Great Works of Western Tradition: The Treatment of Time and History Essay
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Not a few of the greatest works in the Western tradition tackle the evolution of humanity and of civilization throughout the ages. The question of the evolution of civilization is all the more difficult since it seems to be tortuous rather than linear and progressive. As it shall be seen, thinkers from very different times have pictured civilization in different ways, emphasizing either its wondrous development or its blatant imperfections. Thomas More, Voltaire and Sigmund Freud belong to very different ages of human civilization and have held very different opinions about history and the evolution or involution of man.
As it shall be seen however, the major theme in all of the works under discussion is the evolution of man and society throughout the course of time. Moreover, in Utopia, Candide and Civilization and its Discontents the development of civilization is questioned and the achievements of humanity doubted. Despite the fact that the come from different turning points in human history, which had seen a prodigious advance of culture and understanding of the world, the three authors argue that the human civilization is very far from its ideal state.
Thomas More’s Utopia is an imaginary project of the perfect human society which resembles Plato’s Republic. As a representative of Renaissance, More is a humanist and a socialist, who criticizes the state of thing in his native England. The work is therefore, in many ways an inverse mirror of his contemporary society. More openly addresses the precarious society and the politics in England and at the same time creates a reverse counterpart for these on the island of Utopia. The most salient target of the scholar’s criticism is the specific form of government characteristic for his society: feudalism.
In his imaginary world, everyone is equal and no one is poor or in need, since everything is distributed justly: “In Utopia, where every man has a right to everything, they all know that if care is taken to keep the public stores full, no private man can want anything; for among them there is no unequal distribution, so that no man is poor, none in necessity, and though no man has anything, yet they are all rich; for what can make a man so rich as to lead a serene and cheerful life, free from anxieties. ”(More 86) According to More, money and possessions in general are the key of civilization as he saw it.
As such, he attacks his contemporary society at its very roots, by advocating a society in which everyone would be equal and in which money would hold no importance. As he saw it, the human world was moved and impulse by inequalities and disproportion in possessions: “And who does not see that the frauds, thefts, robberies, quarrels, tumults, contentions, seditions, murders, treacheries, and witchcrafts, which are indeed rather punished than restrained by the severities of law, would all fall off, if money were not any more valued by the world?
”(More 87) Another important aspect that More notes is that, all the crimes and misfortunes arising from the pecuniary problems are punished rather than restrained by law. This aspect of the human society has remained true even today, since money is still a key element in the world and since the law is only designed to help maintain a relative order. Thus, More sees the state of civilization during Renaissance as very precarious, since the character of people and their morality is continuously undermined by the inequality regarding the distribution of possessions.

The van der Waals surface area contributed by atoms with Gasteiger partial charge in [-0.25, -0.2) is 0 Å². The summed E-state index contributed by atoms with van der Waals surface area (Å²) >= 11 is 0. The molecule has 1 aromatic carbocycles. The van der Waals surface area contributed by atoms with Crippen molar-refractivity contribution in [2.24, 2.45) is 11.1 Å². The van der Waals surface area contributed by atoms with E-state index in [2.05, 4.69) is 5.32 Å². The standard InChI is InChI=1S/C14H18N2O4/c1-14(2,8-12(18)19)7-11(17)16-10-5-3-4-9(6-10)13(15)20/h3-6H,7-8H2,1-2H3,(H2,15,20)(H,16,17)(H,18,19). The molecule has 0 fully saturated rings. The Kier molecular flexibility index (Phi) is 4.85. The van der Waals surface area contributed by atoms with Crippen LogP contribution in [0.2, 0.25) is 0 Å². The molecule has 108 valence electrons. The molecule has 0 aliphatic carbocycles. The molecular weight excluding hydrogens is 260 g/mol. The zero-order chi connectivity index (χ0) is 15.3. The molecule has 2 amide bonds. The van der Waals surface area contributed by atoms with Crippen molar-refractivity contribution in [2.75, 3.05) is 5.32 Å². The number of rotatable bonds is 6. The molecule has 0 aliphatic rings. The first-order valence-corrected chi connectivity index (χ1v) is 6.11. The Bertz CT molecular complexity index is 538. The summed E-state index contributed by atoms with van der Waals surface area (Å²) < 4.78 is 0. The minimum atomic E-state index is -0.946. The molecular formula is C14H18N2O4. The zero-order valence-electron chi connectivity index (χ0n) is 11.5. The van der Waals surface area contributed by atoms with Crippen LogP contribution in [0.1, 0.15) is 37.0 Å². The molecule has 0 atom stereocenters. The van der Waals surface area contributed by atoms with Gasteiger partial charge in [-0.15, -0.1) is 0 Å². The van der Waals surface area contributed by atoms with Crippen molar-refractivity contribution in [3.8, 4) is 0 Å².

Expressing truly revolutionary ideas for his age, More perceives that the nature of the government in his own time is nothing more than a “conspiracy of the rich” to monopolize the goods and to hold sway over the rest of the population, under the pretense of administering the public affairs: “Therefore I must say that, as I hope for mercy, I can have no other notion of all the other governments that I see or know, than that they are a conspiracy of the rich, who on pretence of managing the public only pursue their private ends, and devise all the ways and arts they can find out.
”(More 157) More’s intuition about the workings of politics and economics in his own society is therefore incredibly accurate. Utopia is moreover a complete society, having all the institution of the modern world, including politics, religion, science, culture and family. More fundamentally remodels the social order of his time, designing an ideal community marked by simplicity. For instance, the political system is democratic, in the sense that we understand it today, with all of the members of society participating in the elections:
“Once a year every group of thirty households elects an administrator, who used to be known as a syphogrant, but in modern times has been called a phylarch. There is another administrator in charge of every group of ten syphogrants with their households. He used to be called a tranibor, and is now called a senior phylarch. All the syphogrants–there are two hundred of them–elect the chief executive. ”( More 96) The family is an important cell of this society which hints at the principles of brotherhood that should dominate and regulate the world.
The society has very few laws, moreover, which emphasizes More’s views of the contemporary justice system. According to him therefore, the human society is inevitably based on complex and marginal laws, which strive to punish delinquency but which do not manage to restrain it. Furthermore, science and the arts are made accessible to the large public and not limited to a privileged category. More obviously points out to another essential feature of socialism which stipulates the intellectual equality of all people.